Vietnam’s bank stocks are making their way back onto investors’ radar, as the sector recovers from lingering bad debt issues and strives towards Basel II standards.
Reclaiming the crown
In recent months, stocks of Vietnamese banks have earned significant attention thanks to their renewed appeal with foreign investors.
Most recently, Ho Chi Minh Development Bank – HDBank – raised $300 million from international investors, after selling shares to existing investors through the book-building method.
The $300 million HDBank deal was the second-largest ever in the Vietnamese banking sector, just below Vietcombank’s $460 million deal in 2007. The number of registered purchases tripled the amount of shares on offer, similar to the heavily-subscribed deal of VPBank last May.
Following the share sale, HDBank made its debut on the Ho Chi Minh Stock Exchange last Friday, hitting the price ceiling on the first trading day.
Late last year, the Holland-based PYN Elite Fund spent $40 million on 4.99 per cent of TPBank’s shares, making its first foray into the domestic banking sector. Last October, Vietnam Opportunity Fund (VOF), managed by VinaCapital Group, acquired nearly 5 per cent stake at Orient Commercial Bank (OCB) in a deal valued at $11 million. This is the first banking investment made by VOF since 2012, signalling the fund’s growing optimism about the sector.
In a recent note to investors, Vu Huu Dien, fund manager at Dragon Capital, maintained a positive view on Vietnam’s banks, as they benefit from recent restructurings that are reducing non-performing loans and repairing their balance sheets. Banking is currently the biggest sector in the portfolio of Vietnam Enterprise Investment Limited, the flagship fund of Dragon Capital.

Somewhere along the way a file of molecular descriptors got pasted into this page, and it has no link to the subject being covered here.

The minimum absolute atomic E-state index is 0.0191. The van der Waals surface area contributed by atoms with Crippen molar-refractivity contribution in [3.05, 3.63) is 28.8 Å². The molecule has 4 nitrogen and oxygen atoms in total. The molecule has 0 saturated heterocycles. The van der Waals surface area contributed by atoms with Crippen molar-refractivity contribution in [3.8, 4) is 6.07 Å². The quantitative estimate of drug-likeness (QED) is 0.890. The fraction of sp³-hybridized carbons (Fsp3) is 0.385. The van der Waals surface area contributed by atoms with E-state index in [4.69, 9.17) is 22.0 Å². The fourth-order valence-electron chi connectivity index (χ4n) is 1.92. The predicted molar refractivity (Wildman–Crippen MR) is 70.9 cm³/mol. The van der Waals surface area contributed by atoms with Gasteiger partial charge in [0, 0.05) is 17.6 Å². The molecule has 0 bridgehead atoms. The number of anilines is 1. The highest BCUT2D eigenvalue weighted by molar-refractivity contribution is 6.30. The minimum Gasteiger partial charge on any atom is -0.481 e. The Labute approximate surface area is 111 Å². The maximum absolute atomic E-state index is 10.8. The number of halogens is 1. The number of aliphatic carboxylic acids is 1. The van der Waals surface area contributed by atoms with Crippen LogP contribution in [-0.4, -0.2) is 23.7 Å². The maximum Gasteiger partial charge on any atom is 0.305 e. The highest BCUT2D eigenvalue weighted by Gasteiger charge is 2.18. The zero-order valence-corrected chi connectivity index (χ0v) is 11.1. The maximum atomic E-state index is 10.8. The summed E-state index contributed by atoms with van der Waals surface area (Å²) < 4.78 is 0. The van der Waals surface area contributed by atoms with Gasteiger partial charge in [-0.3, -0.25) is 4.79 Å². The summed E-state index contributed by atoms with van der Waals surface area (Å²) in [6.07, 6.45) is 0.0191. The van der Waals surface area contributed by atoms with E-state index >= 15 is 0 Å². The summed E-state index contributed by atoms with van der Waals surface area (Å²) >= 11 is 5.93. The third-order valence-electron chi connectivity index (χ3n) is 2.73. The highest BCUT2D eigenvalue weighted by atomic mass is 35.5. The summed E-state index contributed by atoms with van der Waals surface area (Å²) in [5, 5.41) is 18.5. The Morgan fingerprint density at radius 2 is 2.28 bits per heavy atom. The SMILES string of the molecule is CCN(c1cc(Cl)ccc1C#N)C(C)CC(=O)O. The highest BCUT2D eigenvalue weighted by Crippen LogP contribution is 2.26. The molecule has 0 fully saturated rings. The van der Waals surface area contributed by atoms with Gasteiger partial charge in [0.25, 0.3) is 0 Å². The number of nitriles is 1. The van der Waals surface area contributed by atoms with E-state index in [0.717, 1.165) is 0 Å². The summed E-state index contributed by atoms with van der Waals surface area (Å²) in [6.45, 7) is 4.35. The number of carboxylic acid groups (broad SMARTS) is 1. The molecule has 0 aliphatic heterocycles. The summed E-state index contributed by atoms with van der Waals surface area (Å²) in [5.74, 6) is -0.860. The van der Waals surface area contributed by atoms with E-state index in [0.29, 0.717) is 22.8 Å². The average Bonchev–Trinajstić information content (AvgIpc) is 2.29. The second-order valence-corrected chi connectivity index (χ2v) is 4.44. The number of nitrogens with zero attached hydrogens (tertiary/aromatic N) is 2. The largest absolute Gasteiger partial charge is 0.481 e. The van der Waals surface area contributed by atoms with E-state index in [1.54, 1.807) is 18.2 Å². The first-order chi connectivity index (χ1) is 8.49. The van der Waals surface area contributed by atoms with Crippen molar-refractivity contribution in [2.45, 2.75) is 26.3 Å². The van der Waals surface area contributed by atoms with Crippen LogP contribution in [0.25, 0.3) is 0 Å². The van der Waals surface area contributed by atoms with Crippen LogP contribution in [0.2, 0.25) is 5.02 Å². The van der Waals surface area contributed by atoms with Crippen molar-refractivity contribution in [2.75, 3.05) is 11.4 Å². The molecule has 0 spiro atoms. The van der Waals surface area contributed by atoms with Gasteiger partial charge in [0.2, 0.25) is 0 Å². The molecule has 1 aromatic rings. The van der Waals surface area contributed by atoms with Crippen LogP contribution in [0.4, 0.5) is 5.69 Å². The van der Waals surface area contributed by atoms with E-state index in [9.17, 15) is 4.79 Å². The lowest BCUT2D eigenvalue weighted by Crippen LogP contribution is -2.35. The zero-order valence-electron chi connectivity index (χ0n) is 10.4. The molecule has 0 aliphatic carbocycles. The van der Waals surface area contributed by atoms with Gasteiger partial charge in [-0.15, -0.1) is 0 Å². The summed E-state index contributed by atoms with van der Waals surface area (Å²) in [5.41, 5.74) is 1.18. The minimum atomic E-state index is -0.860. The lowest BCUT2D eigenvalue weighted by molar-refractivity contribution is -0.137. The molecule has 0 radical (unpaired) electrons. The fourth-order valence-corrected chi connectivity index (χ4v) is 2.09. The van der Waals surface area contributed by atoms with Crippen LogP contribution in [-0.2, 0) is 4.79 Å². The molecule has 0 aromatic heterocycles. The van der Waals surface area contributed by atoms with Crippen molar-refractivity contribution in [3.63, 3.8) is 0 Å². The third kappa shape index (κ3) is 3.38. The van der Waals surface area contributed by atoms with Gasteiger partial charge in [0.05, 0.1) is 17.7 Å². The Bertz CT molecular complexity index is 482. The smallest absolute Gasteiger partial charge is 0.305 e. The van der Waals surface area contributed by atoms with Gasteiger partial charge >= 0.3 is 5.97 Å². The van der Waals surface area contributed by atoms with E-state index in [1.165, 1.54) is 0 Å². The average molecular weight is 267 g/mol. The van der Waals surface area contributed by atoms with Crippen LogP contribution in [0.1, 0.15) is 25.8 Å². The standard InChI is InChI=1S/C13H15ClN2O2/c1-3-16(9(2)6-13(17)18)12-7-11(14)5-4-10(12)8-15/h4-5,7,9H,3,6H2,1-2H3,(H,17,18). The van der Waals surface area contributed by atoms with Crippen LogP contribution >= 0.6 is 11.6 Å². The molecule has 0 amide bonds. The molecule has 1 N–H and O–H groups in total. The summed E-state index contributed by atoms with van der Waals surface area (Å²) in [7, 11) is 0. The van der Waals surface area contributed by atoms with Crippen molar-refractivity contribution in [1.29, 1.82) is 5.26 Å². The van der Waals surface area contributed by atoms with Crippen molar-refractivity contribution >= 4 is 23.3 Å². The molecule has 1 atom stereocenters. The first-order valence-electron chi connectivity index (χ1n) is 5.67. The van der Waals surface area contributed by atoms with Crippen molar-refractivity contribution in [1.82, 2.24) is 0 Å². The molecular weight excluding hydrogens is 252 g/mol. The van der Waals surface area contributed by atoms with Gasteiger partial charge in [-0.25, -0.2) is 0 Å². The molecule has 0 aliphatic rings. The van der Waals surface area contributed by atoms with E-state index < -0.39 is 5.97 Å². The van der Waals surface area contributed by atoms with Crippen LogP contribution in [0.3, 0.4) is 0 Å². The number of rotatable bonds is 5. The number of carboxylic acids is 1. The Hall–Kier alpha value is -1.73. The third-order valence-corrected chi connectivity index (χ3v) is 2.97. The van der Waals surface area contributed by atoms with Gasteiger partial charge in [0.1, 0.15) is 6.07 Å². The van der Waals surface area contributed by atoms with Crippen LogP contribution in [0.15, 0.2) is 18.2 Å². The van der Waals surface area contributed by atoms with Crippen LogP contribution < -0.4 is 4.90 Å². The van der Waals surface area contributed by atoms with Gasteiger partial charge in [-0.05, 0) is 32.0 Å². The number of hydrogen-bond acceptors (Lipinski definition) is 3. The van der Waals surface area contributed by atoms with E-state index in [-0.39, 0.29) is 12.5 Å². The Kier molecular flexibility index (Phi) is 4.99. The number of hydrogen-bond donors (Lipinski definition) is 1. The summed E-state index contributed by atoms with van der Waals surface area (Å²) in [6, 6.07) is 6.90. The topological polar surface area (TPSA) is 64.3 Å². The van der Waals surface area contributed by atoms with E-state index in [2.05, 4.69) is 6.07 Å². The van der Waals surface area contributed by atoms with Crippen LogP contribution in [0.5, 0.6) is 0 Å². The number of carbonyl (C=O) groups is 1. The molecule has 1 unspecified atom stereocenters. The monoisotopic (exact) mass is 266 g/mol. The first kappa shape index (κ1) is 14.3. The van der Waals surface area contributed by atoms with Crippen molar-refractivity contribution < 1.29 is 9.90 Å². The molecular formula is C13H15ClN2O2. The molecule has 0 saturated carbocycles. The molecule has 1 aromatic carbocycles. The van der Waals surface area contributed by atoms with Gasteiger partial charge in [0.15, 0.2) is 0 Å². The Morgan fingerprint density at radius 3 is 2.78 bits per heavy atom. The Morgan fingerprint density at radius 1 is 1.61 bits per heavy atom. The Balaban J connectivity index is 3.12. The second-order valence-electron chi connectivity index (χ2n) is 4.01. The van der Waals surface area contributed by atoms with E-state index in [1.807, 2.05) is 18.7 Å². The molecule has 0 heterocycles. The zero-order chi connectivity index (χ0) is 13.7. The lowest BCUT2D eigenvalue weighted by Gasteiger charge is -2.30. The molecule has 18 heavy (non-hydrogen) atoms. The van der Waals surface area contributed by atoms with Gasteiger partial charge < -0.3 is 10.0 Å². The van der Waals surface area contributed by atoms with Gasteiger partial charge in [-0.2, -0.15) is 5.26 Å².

Analysts pointed out that Vietnamese lenders can now push their cleanup of bad debts thanks to a recovering economy, growing consumer confidence, and especially Resolution 42, which paves the way for banks to sell collaterals at market prices.
Dennis Hussey, CEO of ANZ Vietnam and head of the Greater Mekong Region, expressed his optimism that the upcoming Basel II will force Vietnamese lenders to improve risk management, raise capital, and manage non-performing loans. All of these improvements will bode well for the financial sector in general.
Banks versus investment funds
Despite warming sentiments from investment funds, it seems like foreign banks are thinking otherwise. Recently, a number of foreign banks have withdrawn their stake in Vietnamese lenders after years of partnership. The latest case is BNP Paribas who divested its entire 18.68 per cent stake from OCB last week, ending a 10-year alliance between the two lenders.
Previously, HSBC Vietnam also withdrew from Techcombank, while Standard Chartered exited Asian Commercial Bank.
These divestments have sparked concerns that these overseas institutions are trying to exit Vietnam. There is also speculation that international banks have a lower risk appetite than investment funds, prompting them to get rid of their stake in debt-ridden Vietnamese lenders while funds are flocking in.
However, these rumours have been put to rest by industry insiders. Aymar de Liedekerke Beaufort, Ho Chi Minh City-based country head for Vietnam at BNP Paribas, confirmed to VIR that the OCB stake – a minority stake without strategic involvement – was not in line with their overall business development plan in Vietnam anymore.
“This is the reason we decided to dispose of our remaining holdings [at OCB],” said de Liedekerke Beaufort. He stressed that BNP Paribas remains committed to the Vietnamese market with two branches and significant stake in the Vietcombank Cardiff Life Insurance Company.
Similarly, ANZ’s Hussey repeated that the bank has huge plans for Vietnam, following the sale of its retail banking arm to Shinhan Bank. The bank only sold its retail business due to strategic changes on the corporate level and not because it wants to exit Vietnam, said Hussey.
Lien Le, head of institutional research at Maybank Kim Eng Securities, told VIR that these withdrawals are due to either changes in the global banks’ strategies or in their domestic partners.
“Those divestments do not necessarily mean they have a lower risk appetite than investment funds,” Le said.
The analyst further pointed out that increased appetite by foreign funds towards domestic banks is likely to increase in 2018, as more banks such as TPBank and Techcombank gear up for listing or plan to raise capital to comply with Basel II. Banking is also the second-largest sector in Vietnam’s stock market, taking up 20 per cent of the VN-Index.
“With all of these new listings, investment funds who allocate their capital based on sectors will have more bank stock options to choose from,” said Le.